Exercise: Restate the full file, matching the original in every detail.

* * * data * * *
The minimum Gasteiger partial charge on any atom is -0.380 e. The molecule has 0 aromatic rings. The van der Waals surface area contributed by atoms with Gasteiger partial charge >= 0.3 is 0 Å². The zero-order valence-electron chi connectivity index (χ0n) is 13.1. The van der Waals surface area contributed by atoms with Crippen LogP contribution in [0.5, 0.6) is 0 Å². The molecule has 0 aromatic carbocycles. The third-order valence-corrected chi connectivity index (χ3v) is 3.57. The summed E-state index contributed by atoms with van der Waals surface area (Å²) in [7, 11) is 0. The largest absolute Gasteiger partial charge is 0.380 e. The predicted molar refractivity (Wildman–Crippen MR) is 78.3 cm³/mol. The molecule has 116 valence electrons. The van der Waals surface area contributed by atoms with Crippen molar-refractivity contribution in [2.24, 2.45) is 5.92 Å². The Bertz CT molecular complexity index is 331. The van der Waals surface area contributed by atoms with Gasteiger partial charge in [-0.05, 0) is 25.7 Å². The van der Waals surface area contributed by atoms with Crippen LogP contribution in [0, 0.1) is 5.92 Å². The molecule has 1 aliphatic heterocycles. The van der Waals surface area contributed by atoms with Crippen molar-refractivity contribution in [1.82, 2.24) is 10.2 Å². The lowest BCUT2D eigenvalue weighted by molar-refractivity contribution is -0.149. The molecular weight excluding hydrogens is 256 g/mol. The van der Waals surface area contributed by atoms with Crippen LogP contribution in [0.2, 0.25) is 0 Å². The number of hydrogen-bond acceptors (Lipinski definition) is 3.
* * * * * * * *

The minimum Gasteiger partial charge on any atom is -0.380 e. The molecule has 0 aromatic rings. The van der Waals surface area contributed by atoms with Gasteiger partial charge >= 0.3 is 0 Å². The zero-order valence-electron chi connectivity index (χ0n) is 13.1. The van der Waals surface area contributed by atoms with Crippen LogP contribution in [0.5, 0.6) is 0 Å². The molecule has 0 aromatic carbocycles. The third-order valence-corrected chi connectivity index (χ3v) is 3.57. The summed E-state index contributed by atoms with van der Waals surface area (Å²) in [7, 11) is 0. The largest absolute Gasteiger partial charge is 0.380 e. The predicted molar refractivity (Wildman–Crippen MR) is 78.3 cm³/mol. The molecule has 116 valence electrons. The van der Waals surface area contributed by atoms with Crippen molar-refractivity contribution in [2.24, 2.45) is 5.92 Å². The Bertz CT molecular complexity index is 331. The van der Waals surface area contributed by atoms with Gasteiger partial charge in [-0.05, 0) is 25.7 Å². The van der Waals surface area contributed by atoms with Crippen LogP contribution in [0, 0.1) is 5.92 Å². The molecule has 1 aliphatic heterocycles. The van der Waals surface area contributed by atoms with Crippen molar-refractivity contribution in [1.82, 2.24) is 10.2 Å². The lowest BCUT2D eigenvalue weighted by molar-refractivity contribution is -0.149. The molecular weight excluding hydrogens is 256 g/mol. The van der Waals surface area contributed by atoms with Crippen LogP contribution in [0.2, 0.25) is 0 Å². The number of hydrogen-bond acceptors (Lipinski definition) is 3.